The Power of Positive Affirmation

 


Brian King, Wisemar, Inc.

 

                                                                  


Have you ever wondered, what is the one key characteristic that distinguishes top performing financial services leaders?  There is transformative power in positive affirmation.  Leaders benefit from self-affirmation; however, the real leverage is when leaders freely distribute affirmation to their employees and peers. 

 

Everyone benefits from a pat-on-the-back or an encouraging word.  How we see ourselves makes the difference in success or failure.  The way we view our team members impacts their performance as well as job satisfaction.  As we will discover, utilizing positive affirmation techniques drives performance and enhances the impact of leaders.

 

Affirmations are positive statements describing a desired situation.  As they are repeated, affirmations impress the subconscious mind and trigger desired behavior.  Positive affirmations generate positive action.  The effectiveness of affirmation is dependent upon repetition, conviction, and desire.  You may recall the childhood story about the “Little Engine that Could” which is actually a lesson in positive affirmation.  The little railroad engine was tasked with pulling a heavy load up a steep grade. 

 

 

The little engine stated, “I think I can," and puffed up the mountain.  All the way up the incline the little locomotive continued to bravely repeat "I think I can, I think I can, I think I can."[1]  That little engine was using positive affirmation!

 

This article will provide an overview of the effectiveness of positive affirmation, the two key types of affirmation (self-directed and given to others), as well as some cautions regarding the impact of negative words and statements. 

 

Affirmation Overview

 

According to current research, affirmations program the mind in much the same way commands and scripts program a computer.   The repeated words focus the mind and systematically generate corresponding mental images of the desired state.  This impacts the subconscious mind and drives behaviors, attitudes, and habits.  By intentionally populating the mind with positive affirmations, you affect the subconscious mind reshaping potential outcomes or decision-points.

 

Just as each of us is unique, results vary by person and repetition is truly the key.  In a recent article titled “The Power of Affirmations,” author Remez Sasson indicated that depending on the goal results may be immediate, or could take days, weeks, or months.  Sasson added “achieving results depends on several factors, such as the time, focus, faith and feelings you invest in repeating your affirmations, on the strength of your desire, and on how big or small is your goal.”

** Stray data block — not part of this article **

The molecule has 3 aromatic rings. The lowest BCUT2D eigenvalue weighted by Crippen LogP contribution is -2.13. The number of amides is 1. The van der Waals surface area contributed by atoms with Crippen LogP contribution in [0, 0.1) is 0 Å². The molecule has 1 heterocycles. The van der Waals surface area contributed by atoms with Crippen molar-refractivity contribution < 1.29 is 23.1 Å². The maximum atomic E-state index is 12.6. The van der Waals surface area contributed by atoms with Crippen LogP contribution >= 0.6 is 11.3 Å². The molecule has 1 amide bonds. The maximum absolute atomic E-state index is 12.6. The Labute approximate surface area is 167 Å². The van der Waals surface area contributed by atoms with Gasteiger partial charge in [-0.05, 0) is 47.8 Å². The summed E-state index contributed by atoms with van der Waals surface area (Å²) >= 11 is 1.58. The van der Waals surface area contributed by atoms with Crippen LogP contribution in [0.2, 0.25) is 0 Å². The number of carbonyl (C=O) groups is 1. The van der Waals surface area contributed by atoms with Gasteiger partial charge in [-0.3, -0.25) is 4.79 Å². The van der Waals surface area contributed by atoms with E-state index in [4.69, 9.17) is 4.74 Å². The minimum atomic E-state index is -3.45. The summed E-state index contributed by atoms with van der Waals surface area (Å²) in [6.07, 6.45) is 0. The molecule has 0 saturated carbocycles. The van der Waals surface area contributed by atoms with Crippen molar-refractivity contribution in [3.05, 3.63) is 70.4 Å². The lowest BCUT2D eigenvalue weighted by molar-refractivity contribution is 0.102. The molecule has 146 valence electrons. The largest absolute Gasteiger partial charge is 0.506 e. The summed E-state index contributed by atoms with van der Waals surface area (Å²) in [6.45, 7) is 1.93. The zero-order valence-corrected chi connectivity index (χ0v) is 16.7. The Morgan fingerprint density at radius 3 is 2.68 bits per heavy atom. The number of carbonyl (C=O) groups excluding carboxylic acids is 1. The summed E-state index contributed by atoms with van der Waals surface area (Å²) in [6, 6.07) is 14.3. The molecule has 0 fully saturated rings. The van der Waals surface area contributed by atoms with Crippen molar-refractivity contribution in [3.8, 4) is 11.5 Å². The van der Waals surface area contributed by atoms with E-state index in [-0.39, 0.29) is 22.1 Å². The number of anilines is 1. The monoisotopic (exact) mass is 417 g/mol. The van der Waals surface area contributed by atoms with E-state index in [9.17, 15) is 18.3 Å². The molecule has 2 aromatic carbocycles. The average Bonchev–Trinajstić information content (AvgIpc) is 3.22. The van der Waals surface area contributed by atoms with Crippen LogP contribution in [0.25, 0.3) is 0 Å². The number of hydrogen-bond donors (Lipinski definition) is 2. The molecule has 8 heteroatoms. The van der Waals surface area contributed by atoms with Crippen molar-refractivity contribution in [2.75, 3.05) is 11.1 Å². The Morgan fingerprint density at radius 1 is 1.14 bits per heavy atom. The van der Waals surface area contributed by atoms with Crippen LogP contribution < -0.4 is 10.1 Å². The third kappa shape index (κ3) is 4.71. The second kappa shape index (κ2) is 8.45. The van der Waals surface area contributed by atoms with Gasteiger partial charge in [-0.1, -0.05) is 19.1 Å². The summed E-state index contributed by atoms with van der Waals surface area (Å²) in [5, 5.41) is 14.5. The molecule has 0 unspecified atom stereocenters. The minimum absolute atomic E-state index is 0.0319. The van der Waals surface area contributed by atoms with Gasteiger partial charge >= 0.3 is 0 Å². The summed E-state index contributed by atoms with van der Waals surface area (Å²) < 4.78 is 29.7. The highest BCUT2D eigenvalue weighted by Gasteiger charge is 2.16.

One caution is that a few positive affirmations followed by a day of negative thinking neutralize the impact of the positive words.  If you want a positive outcome you must dedicate yourself to positive thoughts, words, and actions.[2]

 

Minimize Negativity

 

Some people tend to think the worst.  They repeat negative words, thoughts, and images concerning the situations and events in their lives.  This often becomes a self-fulfilling prophecy; if you begin to believe you cannot succeed you will likely fail.  Words and statements build people up or break them down.  The types of words and phrases repeated will determine whether they are going to bring positive or negative results.

 

Some people repeat critical statements in their minds, unaware of what they are doing. Perhaps you have experienced a time when you kept thinking and telling yourself that you could not do something, that you were too lazy, that you lacked inner strength, or that you were going to fail?  

 

When repeated, these thoughts embed themselves in the subconscious mind.  Eventually the mind will accept the concepts as truth.  This will subconsciously drive behavior and trigger corresponding events and situations in one’s life. 

 

 

So if positive thoughts bring good results and negative thoughts bring bad results, why not choose to be positive?[3]  If your positive and negative statements and behaviors directly impact others why not focus on positive affirmation for your employees and peers.

 

Self-Affirmation

 

There is an old saying that when you are down, you should “pick yourself up by your bootstraps.”  While physically that may be a difficult accomplishment, the best place to start is self-affirmation.  After all, you are special and there is no one else quite like you.